Working from home during the pandemic has forced Australians to spend more time online – this caused cyber crimes to shoot up. Governmental bodies reported that cyber crime rates have increased 13% over the past year, with over 25% of all cyber crime incidents targeting infrastructure and services.
Every 8 minutes over a year to June 30, 2021, the Australian Cyber Security Centre (ACSC) would report one cyber crime.
According to the Assistant Minister of Defense, Andrew Hastie, hackers have diverted their focus to target citizens working remotely online and used fear inspired by the pandemic to aim for vulnerable people and health services to spy on them, and steal their money and sensitive data.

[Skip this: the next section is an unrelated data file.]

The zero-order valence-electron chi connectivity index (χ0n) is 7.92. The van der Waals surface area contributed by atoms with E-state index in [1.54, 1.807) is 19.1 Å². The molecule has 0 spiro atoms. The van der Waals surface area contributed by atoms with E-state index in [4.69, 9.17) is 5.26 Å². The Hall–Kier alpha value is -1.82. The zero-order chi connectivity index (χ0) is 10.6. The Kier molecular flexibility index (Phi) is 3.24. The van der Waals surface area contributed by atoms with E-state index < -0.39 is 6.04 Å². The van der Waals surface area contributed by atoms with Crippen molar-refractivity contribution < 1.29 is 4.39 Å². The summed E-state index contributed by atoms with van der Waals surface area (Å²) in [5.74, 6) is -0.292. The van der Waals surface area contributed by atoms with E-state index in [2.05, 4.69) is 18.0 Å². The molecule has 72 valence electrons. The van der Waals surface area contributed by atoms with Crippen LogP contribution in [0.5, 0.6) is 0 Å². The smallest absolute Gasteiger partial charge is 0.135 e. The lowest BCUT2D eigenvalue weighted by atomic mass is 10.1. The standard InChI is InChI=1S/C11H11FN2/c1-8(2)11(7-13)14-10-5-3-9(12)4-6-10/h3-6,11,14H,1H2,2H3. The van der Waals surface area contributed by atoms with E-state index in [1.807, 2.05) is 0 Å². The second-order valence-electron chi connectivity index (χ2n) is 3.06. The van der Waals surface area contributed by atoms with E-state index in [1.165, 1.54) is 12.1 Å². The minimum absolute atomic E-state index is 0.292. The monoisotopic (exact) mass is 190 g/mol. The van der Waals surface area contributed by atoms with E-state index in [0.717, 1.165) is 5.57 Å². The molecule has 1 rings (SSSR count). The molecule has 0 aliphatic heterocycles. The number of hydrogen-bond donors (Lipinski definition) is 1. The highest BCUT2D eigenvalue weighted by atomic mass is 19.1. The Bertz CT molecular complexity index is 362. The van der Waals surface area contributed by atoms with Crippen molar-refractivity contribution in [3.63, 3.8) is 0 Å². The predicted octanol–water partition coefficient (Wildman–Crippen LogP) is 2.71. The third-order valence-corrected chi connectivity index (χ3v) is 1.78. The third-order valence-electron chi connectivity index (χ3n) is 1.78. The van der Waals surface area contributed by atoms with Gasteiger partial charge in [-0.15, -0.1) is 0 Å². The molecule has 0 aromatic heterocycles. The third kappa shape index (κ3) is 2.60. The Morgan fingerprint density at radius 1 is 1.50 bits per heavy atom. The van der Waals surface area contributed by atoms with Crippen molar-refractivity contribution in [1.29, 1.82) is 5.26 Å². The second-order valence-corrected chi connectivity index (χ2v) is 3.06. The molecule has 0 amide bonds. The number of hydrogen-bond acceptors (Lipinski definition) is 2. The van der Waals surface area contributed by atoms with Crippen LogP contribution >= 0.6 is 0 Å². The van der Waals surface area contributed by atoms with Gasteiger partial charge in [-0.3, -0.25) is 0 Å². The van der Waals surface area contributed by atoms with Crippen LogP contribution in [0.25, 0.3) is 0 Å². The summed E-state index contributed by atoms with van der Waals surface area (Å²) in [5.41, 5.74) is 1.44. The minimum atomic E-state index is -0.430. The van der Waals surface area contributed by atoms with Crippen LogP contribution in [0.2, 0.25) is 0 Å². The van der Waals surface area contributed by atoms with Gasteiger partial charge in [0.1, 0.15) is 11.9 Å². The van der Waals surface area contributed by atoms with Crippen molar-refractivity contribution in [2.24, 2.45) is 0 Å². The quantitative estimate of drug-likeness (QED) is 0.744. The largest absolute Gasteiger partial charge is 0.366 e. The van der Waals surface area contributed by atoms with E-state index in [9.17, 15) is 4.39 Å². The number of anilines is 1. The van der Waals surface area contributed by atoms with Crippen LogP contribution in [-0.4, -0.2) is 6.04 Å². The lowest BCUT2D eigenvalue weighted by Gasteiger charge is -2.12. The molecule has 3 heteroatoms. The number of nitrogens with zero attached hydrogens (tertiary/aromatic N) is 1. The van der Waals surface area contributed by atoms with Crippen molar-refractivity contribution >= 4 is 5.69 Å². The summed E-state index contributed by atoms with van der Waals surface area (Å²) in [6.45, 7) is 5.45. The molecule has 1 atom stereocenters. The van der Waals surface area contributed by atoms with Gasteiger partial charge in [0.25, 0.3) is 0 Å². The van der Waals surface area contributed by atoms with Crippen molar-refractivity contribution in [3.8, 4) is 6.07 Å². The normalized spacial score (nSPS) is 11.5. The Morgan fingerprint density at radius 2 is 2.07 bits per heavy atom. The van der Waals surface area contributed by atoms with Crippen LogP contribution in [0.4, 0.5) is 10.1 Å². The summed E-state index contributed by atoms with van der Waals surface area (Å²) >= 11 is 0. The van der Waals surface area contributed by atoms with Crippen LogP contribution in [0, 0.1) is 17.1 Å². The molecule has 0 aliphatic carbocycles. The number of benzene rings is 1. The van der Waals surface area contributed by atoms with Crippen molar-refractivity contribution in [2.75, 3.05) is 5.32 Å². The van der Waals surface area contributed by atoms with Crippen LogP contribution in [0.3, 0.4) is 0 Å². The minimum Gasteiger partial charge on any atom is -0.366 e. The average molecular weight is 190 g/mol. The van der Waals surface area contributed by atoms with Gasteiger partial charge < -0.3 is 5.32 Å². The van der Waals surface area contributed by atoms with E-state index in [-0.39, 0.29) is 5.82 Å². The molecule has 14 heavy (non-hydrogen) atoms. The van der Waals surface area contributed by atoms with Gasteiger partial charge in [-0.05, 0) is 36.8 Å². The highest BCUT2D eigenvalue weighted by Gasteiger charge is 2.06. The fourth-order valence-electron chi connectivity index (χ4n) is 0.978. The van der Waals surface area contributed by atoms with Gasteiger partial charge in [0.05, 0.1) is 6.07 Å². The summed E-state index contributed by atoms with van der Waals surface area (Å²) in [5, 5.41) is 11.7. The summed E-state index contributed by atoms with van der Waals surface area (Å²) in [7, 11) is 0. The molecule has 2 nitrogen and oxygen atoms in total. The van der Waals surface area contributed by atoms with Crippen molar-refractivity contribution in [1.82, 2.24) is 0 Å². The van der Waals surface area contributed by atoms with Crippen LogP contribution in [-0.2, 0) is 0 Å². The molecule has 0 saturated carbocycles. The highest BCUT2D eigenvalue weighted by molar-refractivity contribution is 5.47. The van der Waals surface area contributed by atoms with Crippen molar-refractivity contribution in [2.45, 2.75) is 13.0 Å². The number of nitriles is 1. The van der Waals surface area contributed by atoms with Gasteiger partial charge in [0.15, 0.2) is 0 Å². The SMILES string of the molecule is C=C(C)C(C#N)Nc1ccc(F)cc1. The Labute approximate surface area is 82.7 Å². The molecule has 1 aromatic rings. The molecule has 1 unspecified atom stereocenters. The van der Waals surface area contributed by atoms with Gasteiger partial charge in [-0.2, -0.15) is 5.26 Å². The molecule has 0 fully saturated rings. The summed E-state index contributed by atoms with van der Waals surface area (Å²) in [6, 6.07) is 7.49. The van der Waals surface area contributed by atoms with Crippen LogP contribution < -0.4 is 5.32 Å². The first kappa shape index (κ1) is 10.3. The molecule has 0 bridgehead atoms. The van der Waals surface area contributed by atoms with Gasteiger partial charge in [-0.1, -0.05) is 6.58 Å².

In addition, ransomware shot up by 15%, one of the main targets being the health sector. The health sector suffered the second-highest number of attacks. Ransom software encrypts the data of the target which leads the hacker to “offer it back” for a ransom. Usually, the hacker would provide the data with a passcode or “key” in return for cryptocurrency payments – the ransom – this could mean millions of dollars.
“Malicious cyber criminals are escalating their attacks on Australians,” Hastie said.
Last year in June, Australia accused China as being the main suspect in cyber attacks directed at the government, political parties and essential service providers. The government affirmed that Australia is being targeted by “sophisticated state-based cyber actor.” However, China denied all allegations.